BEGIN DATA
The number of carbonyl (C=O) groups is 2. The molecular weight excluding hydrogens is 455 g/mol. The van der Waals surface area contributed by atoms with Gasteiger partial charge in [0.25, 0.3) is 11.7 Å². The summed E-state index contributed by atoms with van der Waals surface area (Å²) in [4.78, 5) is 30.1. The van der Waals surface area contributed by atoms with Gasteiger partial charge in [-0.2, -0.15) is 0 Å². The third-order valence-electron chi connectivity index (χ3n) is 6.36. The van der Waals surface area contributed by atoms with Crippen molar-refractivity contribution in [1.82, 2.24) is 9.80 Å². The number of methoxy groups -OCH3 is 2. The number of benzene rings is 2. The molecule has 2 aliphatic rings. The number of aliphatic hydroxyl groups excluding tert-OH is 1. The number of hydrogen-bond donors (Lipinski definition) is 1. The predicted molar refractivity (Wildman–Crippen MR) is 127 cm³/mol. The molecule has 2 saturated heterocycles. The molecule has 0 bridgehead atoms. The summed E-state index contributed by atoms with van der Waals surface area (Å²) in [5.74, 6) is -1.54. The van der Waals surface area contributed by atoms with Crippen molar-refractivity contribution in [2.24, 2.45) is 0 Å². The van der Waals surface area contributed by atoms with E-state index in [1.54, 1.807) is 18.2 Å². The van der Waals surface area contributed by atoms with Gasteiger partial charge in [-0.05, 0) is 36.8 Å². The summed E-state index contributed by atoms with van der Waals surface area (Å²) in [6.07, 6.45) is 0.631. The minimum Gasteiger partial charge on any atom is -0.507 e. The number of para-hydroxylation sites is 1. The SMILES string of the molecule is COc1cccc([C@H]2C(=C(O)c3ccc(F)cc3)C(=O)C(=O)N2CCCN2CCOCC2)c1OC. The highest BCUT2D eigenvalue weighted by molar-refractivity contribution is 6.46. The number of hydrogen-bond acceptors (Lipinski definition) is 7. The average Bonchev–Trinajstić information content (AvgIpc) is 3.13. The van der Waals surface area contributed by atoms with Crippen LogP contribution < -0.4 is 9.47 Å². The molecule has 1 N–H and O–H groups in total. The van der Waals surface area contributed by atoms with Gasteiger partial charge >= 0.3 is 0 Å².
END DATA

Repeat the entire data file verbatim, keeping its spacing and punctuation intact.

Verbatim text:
The number of carbonyl (C=O) groups is 2. The molecular weight excluding hydrogens is 455 g/mol. The van der Waals surface area contributed by atoms with Gasteiger partial charge in [0.25, 0.3) is 11.7 Å². The summed E-state index contributed by atoms with van der Waals surface area (Å²) in [4.78, 5) is 30.1. The van der Waals surface area contributed by atoms with Gasteiger partial charge in [-0.2, -0.15) is 0 Å². The third-order valence-electron chi connectivity index (χ3n) is 6.36. The van der Waals surface area contributed by atoms with Crippen molar-refractivity contribution in [1.82, 2.24) is 9.80 Å². The number of methoxy groups -OCH3 is 2. The number of benzene rings is 2. The molecule has 2 aliphatic rings. The number of aliphatic hydroxyl groups excluding tert-OH is 1. The number of hydrogen-bond donors (Lipinski definition) is 1. The predicted molar refractivity (Wildman–Crippen MR) is 127 cm³/mol. The molecule has 2 saturated heterocycles. The molecule has 0 bridgehead atoms. The summed E-state index contributed by atoms with van der Waals surface area (Å²) in [5.74, 6) is -1.54. The van der Waals surface area contributed by atoms with Crippen molar-refractivity contribution in [2.24, 2.45) is 0 Å². The van der Waals surface area contributed by atoms with E-state index in [1.54, 1.807) is 18.2 Å². The van der Waals surface area contributed by atoms with Gasteiger partial charge in [-0.05, 0) is 36.8 Å². The summed E-state index contributed by atoms with van der Waals surface area (Å²) in [6.07, 6.45) is 0.631. The minimum Gasteiger partial charge on any atom is -0.507 e. The number of para-hydroxylation sites is 1. The SMILES string of the molecule is COc1cccc([C@H]2C(=C(O)c3ccc(F)cc3)C(=O)C(=O)N2CCCN2CCOCC2)c1OC. The highest BCUT2D eigenvalue weighted by molar-refractivity contribution is 6.46. The number of hydrogen-bond acceptors (Lipinski definition) is 7. The average Bonchev–Trinajstić information content (AvgIpc) is 3.13. The van der Waals surface area contributed by atoms with Crippen LogP contribution < -0.4 is 9.47 Å². The molecule has 1 N–H and O–H groups in total. The van der Waals surface area contributed by atoms with Gasteiger partial charge >= 0.3 is 0 Å².